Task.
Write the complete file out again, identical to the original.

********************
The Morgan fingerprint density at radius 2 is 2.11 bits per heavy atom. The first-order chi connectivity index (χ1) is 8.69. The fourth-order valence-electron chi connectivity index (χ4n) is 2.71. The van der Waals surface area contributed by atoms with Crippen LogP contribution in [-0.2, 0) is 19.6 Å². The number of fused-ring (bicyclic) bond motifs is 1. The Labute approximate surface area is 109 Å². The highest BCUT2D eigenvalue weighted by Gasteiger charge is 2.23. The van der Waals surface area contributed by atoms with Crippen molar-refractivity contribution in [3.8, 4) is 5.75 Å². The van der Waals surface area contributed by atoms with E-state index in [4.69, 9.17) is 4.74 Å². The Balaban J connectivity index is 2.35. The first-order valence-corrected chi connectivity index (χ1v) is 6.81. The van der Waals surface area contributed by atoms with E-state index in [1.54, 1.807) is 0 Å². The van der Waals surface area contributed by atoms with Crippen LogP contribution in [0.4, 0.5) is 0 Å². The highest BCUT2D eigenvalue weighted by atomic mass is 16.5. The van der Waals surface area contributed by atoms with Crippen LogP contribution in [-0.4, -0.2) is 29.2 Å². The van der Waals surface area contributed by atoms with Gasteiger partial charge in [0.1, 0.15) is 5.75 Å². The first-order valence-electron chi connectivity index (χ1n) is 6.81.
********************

The Morgan fingerprint density at radius 2 is 2.11 bits per heavy atom. The first-order chi connectivity index (χ1) is 8.69. The fourth-order valence-electron chi connectivity index (χ4n) is 2.71. The van der Waals surface area contributed by atoms with Crippen LogP contribution in [-0.2, 0) is 19.6 Å². The number of fused-ring (bicyclic) bond motifs is 1. The Labute approximate surface area is 109 Å². The highest BCUT2D eigenvalue weighted by Gasteiger charge is 2.23. The van der Waals surface area contributed by atoms with Crippen molar-refractivity contribution in [3.8, 4) is 5.75 Å². The van der Waals surface area contributed by atoms with E-state index in [4.69, 9.17) is 4.74 Å². The Balaban J connectivity index is 2.35. The first-order valence-corrected chi connectivity index (χ1v) is 6.81. The van der Waals surface area contributed by atoms with E-state index in [1.54, 1.807) is 0 Å². The van der Waals surface area contributed by atoms with Crippen LogP contribution in [0.4, 0.5) is 0 Å². The highest BCUT2D eigenvalue weighted by atomic mass is 16.5. The van der Waals surface area contributed by atoms with Crippen LogP contribution in [-0.4, -0.2) is 29.2 Å². The van der Waals surface area contributed by atoms with Gasteiger partial charge in [0.1, 0.15) is 5.75 Å². The first-order valence-electron chi connectivity index (χ1n) is 6.81.